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E veryone has an opinion about where Felicia Anna works. TIME has used pseudonyms to protect the identities of sex workers interviewed for this piece. In the years since Felicia Anna arrived in this city of , though, a crisis has been building that leaves the fate of the red light district uncertain.
Budget Ladies wants sex Center City have flooded the streets of De Wallen, often snapping photos of sex workers without permission and crowding out residents. In the Ladies wants sex Center City. Halsema has ruled out a city-wide ban on sex work but says the red light district must fundamentally change: crime must go down, residents must have a quieter life, and sex workers must have safer working conditions. In July, she announced four possible options for reform—including the closure of all windows and the end of prostitution in the red light district.
That idea has angered sex workers and their unions, who say it would drive them into more vulnerable underground conditions and damage the livelihoods Ladies wants sex Center City tax-paying workers. We want to be famous for our cultural heritage. On a Friday evening in the red light district this fall, they are out in force. British women on bachelorette parties stream out of karaoke bars and into brightly lit cafes that serve Nutella on everything. Clusters of French and Spanish teenagers wander over canal bridges, swigging wine bought from convenience stores, while Australian backpackers in coffee shops sample the legal weed.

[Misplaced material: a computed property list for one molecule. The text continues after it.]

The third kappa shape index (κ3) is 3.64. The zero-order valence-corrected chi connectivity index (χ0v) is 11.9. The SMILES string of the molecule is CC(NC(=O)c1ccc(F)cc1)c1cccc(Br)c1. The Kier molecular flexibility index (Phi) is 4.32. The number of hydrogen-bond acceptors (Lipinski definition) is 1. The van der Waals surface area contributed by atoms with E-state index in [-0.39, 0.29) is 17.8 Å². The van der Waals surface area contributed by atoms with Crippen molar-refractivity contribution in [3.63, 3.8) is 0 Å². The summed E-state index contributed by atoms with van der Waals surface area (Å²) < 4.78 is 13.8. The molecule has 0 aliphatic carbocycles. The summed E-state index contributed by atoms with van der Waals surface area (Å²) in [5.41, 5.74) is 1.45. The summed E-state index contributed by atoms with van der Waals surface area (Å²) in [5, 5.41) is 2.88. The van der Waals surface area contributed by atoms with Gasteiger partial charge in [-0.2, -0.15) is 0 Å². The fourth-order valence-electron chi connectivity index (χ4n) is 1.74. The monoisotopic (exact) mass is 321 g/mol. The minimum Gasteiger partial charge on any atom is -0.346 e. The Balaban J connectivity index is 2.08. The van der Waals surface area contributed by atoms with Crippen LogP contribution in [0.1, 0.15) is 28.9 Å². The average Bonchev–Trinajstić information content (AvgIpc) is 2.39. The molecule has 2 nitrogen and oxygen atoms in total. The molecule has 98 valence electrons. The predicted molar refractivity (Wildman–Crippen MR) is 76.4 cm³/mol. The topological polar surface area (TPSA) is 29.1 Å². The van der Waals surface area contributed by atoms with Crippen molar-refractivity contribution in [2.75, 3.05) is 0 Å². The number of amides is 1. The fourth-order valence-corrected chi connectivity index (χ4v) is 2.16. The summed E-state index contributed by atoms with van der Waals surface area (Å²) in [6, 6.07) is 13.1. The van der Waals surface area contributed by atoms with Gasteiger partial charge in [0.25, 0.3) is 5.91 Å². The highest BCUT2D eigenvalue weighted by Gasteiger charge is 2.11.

And locals furiously grip their bike handles, chiming their bells to clear a path through the throng. Since Halsema took office in Julythe city has hired extra security workers to remind tourists to behave and announced a ban on organized tour groups in the area, starting in April Soon, Halsema plans to go further. To alleviate congestion in the area and combat sex traffickingshe has suggested four scenarios: the closure of window brothel curtains to discourage gawking tourists; a reduction in the of windows; the addition of more windows to relieve sidewalk crowding or the end of prostitution in the red light district entirely.